Independence National Historical Park
Diplomat, explorer, scientist, governor, soldier, Virginia gentleman, student, secretary to the president: during his 36 years, Meriwether Lewis bore each of these titles. Born into a prominent Virginia family, Lewis faced the world with opportunity and advantage. By the time of his death in late 1809, he struggled with “melancholy,” financial troubles and alcohol. Complex and often contradictory, the incarnations of Meriwether Lewis provide insight into the man behind the titles.
Virginia gentleman: Born in 1774, in Albemarle County, Virginia, Meriwether Lewis was the first child of Lucy Meriwether and William Lewis. After William’s death in 1781, Lucy remarried and moved the family to Georgia. As a young teenager, Lewis returned by himself to Virginia to manage his family’s estate. Upon the death of his stepfather, Lewis, not yet out of his teens, became the head of a household that included his mother and four siblings.
Soldier: Enlisting in 1794, Meriwether Lewis served in Kentucky, Pennsylvania, Michigan, and Ohio. During this time, he met and befriended one of his commanding officers, William Clark. Army life suited Lewis and by 1800 he had been promoted to captain.
Secretary to the President: Shortly after his election, President Jefferson invited Lewis to serve as his personal secretary. Explaining the selection, Jefferson wrote that a “personal acquaintance with [Lewis], owing to his being of my neighborhood, has induced me to select him…” Lewis served as secretary for less than two years before being reassigned. Jefferson had selected Lewis to be the “intelligent officer…fit for the enterprise and willing to …explore…to the Western Ocean.”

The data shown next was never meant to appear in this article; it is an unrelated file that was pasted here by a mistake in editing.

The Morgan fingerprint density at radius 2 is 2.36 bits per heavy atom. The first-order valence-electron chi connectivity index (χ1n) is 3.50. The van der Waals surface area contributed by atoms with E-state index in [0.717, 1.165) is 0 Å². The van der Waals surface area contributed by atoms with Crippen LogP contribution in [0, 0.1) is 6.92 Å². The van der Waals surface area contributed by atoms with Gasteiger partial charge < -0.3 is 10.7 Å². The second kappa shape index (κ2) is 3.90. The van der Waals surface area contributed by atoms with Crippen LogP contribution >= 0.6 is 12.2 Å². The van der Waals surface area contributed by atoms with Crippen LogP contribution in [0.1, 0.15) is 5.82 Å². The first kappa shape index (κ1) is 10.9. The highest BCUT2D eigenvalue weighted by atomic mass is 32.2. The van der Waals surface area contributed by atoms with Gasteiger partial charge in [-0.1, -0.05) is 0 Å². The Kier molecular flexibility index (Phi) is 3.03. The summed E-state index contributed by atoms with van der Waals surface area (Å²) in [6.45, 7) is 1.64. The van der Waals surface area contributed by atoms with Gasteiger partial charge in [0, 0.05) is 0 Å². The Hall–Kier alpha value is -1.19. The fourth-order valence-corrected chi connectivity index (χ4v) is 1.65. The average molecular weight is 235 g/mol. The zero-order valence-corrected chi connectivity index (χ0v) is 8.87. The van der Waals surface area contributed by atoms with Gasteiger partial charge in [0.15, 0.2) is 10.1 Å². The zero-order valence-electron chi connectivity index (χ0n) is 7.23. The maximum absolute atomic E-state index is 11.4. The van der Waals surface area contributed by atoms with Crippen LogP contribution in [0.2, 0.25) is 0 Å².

Student: In 1803, preparing for his journey to the Pacific Ocean, Lewis spent a month in Philadelphia studying with the eminent scientists of the day. His education included intensive courses in medicine, preservation of plant and animal samples, the use of navigation instruments for determining latitude and longitude, and the study of fossils.
Explorer, Diplomat and Scientist: Between 1804 and 1806, Meriwether Lewis and William Clark led the Corps of Discovery from Wood River, Illinois, to the Pacific Ocean. As they traveled, Clark mapped their route and Lewis recorded information about and collected samples of the unfamiliar plants and animals they encountered. The explorers met with the tribes of the Louisiana Purchase to tell them of the changes that would transpire under U.S. ownership. Lewis and Clark also tried to establish peace between tribes. Not understanding complex intertribal relations and tribal structures, few of these peace-making efforts met with enduring success.
Governor: In 1806, Jefferson appointed Lewis governor of the Louisiana Territory. Taking up his post nearly two years later, Lewis faced challenges almost immediately. Personality conflicts, political differences, and questions about the appropriation of government funds all contributed to his difficulties. Hoping to resolve the financial questions, Lewis set out for Washington D.C. in late 1809. The "melancholy" Lewis experienced throughout his life reappeared to such an extent that his traveling companions worried for Lewis's safety. On October 11, 1809, Meriwether Lewis died in his lodgings in Tennessee. Although questions remain, it is generally believed that he died at his own hand.
More information about Meriwether Lewis is available in the following books and web sites.
Did You Know?
For 200 years, the Expedition journals have been the source for knowledge and understanding of the Corps of Discovery. There are, however, more than 50 tribes whose oral histories also record the events and people of the Corps.